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Chief Justice John Roberts and Associate Justices Anthony Kennedy, Stephen Breyer
and Samuel Alito recused themselves from the case.

Apartheid Case Against Corporations Proceeds After Supreme Court Recusals

May 13, 2008 04:22 PM
by Josh Katz
The Supreme Court could not form a quorum in a case concerning reparations over abuses incurred during South Africa’s apartheid regime.

30-Second Summary

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Victims from the injustices of South Africa’s apartheid government are suing dozens of corporations in the United States, Canada and Europe for more than $400 billion. The plaintiffs ground their case in the Alien Tort Statute, created in 1789 allowing noncitizens to take up matters of international law in federal court.

The class actions suit defends anyone who has resided in South Africa between 1948 and the present who has been abused by the apartheid regime. More than 30 businesses are defendants in the case, including Exxon Mobil Corp., IBM Corp., and Credit Suisse Group, reports Bloomberg.com.

The Supreme Court of the United States Blog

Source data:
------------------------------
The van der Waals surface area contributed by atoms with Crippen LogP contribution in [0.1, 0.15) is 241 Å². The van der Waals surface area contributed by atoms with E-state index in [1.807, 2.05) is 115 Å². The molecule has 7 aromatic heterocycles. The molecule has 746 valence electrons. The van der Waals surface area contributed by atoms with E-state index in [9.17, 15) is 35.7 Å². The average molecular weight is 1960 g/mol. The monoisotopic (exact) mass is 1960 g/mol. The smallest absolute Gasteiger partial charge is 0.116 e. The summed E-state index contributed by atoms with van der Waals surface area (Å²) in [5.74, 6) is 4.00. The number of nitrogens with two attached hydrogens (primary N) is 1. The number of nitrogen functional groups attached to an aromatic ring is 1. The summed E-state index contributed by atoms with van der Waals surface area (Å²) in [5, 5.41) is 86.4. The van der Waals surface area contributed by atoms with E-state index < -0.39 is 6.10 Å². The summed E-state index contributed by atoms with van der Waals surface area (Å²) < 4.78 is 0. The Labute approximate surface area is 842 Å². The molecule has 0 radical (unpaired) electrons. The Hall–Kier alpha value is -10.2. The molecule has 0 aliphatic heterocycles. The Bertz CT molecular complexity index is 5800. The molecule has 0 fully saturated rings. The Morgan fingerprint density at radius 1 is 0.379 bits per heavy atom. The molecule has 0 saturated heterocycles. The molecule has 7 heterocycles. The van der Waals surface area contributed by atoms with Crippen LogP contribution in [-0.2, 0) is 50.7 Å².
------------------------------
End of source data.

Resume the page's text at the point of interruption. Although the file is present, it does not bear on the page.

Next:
quotes one of the lawyers in the case in regard to the culpability of the companies: “car manufacturers provided the armored vehicles that were used to patrol the townships, arms manufacturers violated the embargoes on sales to South Africa, as did the oil companies, and the banks provided the funding that enabled South Africa to expand its police and security apparatus.”

President George W. Bush has lobbied in support of the companies, calling the case an embarrassment that would damage U.S. foreign relations. The South African government also wants the suit thrown out.

The lawsuit was to be challenged in the U.S. Supreme Court but will proceed because the personal interests of four justices left the Court with fewer than the six justices required to hear any case. Justices John Roberts, Stephen Breyer and Samuel Alito recused themselves because they hold stock in some of the companies represented, and Justice Anthony Kennedy bowed out because his son works for Credit Suisse. Such instances have been rare recently, and the fact that the current recusals occurred during such a prominent case has sparked controversy, Tony Mauro of the Legal Times writes.

Headline Link: ‘Companies Rebuffed by High Court on Apartheid Suits’

Background: The apartheid case and Supreme Court recusals

Historical Context: South Africa and apartheid

South Africa timeline
Apartheid history

Related Topics: Post-apartheid South Africa

Mandela and de Klerk receive Nobel Peace Prize
Thabo Mbeki

Reference: The Supreme Court

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